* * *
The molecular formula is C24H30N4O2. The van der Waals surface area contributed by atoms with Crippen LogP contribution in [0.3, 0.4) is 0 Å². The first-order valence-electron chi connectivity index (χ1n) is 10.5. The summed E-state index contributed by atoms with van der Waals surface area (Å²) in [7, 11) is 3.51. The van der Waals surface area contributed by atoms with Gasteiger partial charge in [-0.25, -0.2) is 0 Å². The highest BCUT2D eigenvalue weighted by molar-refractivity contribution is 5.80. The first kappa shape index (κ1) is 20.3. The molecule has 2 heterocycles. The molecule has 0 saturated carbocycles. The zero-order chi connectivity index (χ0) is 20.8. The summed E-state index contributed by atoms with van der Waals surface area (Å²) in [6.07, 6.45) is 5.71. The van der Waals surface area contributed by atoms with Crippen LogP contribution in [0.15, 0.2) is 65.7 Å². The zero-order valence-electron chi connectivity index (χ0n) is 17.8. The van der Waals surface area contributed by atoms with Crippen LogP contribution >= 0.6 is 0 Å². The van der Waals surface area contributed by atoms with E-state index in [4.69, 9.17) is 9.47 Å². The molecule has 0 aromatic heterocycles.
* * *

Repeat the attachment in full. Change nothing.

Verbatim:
The molecular formula is C24H30N4O2. The van der Waals surface area contributed by atoms with Crippen LogP contribution in [0.3, 0.4) is 0 Å². The first-order valence-electron chi connectivity index (χ1n) is 10.5. The summed E-state index contributed by atoms with van der Waals surface area (Å²) in [7, 11) is 3.51. The van der Waals surface area contributed by atoms with Gasteiger partial charge in [-0.25, -0.2) is 0 Å². The highest BCUT2D eigenvalue weighted by molar-refractivity contribution is 5.80. The first kappa shape index (κ1) is 20.3. The molecule has 2 heterocycles. The molecule has 0 saturated carbocycles. The zero-order chi connectivity index (χ0) is 20.8. The summed E-state index contributed by atoms with van der Waals surface area (Å²) in [6.07, 6.45) is 5.71. The van der Waals surface area contributed by atoms with Crippen LogP contribution in [0.15, 0.2) is 65.7 Å². The zero-order valence-electron chi connectivity index (χ0n) is 17.8. The van der Waals surface area contributed by atoms with Crippen LogP contribution >= 0.6 is 0 Å². The van der Waals surface area contributed by atoms with E-state index in [4.69, 9.17) is 9.47 Å². The molecule has 0 aromatic heterocycles.